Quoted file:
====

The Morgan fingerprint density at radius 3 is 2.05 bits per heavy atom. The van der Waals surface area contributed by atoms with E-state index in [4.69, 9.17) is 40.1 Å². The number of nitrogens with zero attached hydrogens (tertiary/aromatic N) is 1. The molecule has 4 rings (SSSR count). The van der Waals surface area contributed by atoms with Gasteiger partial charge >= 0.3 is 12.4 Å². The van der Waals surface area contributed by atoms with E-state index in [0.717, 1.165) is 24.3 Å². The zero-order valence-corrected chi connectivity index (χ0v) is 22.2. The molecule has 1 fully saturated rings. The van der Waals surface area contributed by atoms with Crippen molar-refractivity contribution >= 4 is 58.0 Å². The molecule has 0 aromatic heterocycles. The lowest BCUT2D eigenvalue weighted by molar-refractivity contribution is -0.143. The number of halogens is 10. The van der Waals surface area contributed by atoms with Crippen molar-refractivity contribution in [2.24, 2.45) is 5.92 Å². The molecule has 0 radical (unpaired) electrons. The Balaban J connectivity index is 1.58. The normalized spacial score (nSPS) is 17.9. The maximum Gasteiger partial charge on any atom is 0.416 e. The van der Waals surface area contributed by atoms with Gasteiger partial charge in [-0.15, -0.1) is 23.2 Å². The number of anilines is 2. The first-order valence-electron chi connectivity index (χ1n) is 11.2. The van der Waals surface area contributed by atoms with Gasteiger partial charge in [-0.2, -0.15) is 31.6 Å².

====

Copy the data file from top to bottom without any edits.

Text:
The Morgan fingerprint density at radius 3 is 2.05 bits per heavy atom. The van der Waals surface area contributed by atoms with E-state index in [4.69, 9.17) is 40.1 Å². The number of nitrogens with zero attached hydrogens (tertiary/aromatic N) is 1. The molecule has 4 rings (SSSR count). The van der Waals surface area contributed by atoms with Gasteiger partial charge >= 0.3 is 12.4 Å². The van der Waals surface area contributed by atoms with E-state index in [0.717, 1.165) is 24.3 Å². The zero-order valence-corrected chi connectivity index (χ0v) is 22.2. The molecule has 1 fully saturated rings. The van der Waals surface area contributed by atoms with Crippen molar-refractivity contribution >= 4 is 58.0 Å². The molecule has 0 aromatic heterocycles. The lowest BCUT2D eigenvalue weighted by molar-refractivity contribution is -0.143. The number of halogens is 10. The van der Waals surface area contributed by atoms with Crippen molar-refractivity contribution in [2.24, 2.45) is 5.92 Å². The molecule has 0 radical (unpaired) electrons. The Balaban J connectivity index is 1.58. The normalized spacial score (nSPS) is 17.9. The maximum Gasteiger partial charge on any atom is 0.416 e. The van der Waals surface area contributed by atoms with Gasteiger partial charge in [-0.15, -0.1) is 23.2 Å². The number of anilines is 2. The first-order valence-electron chi connectivity index (χ1n) is 11.2. The van der Waals surface area contributed by atoms with Gasteiger partial charge in [-0.2, -0.15) is 31.6 Å².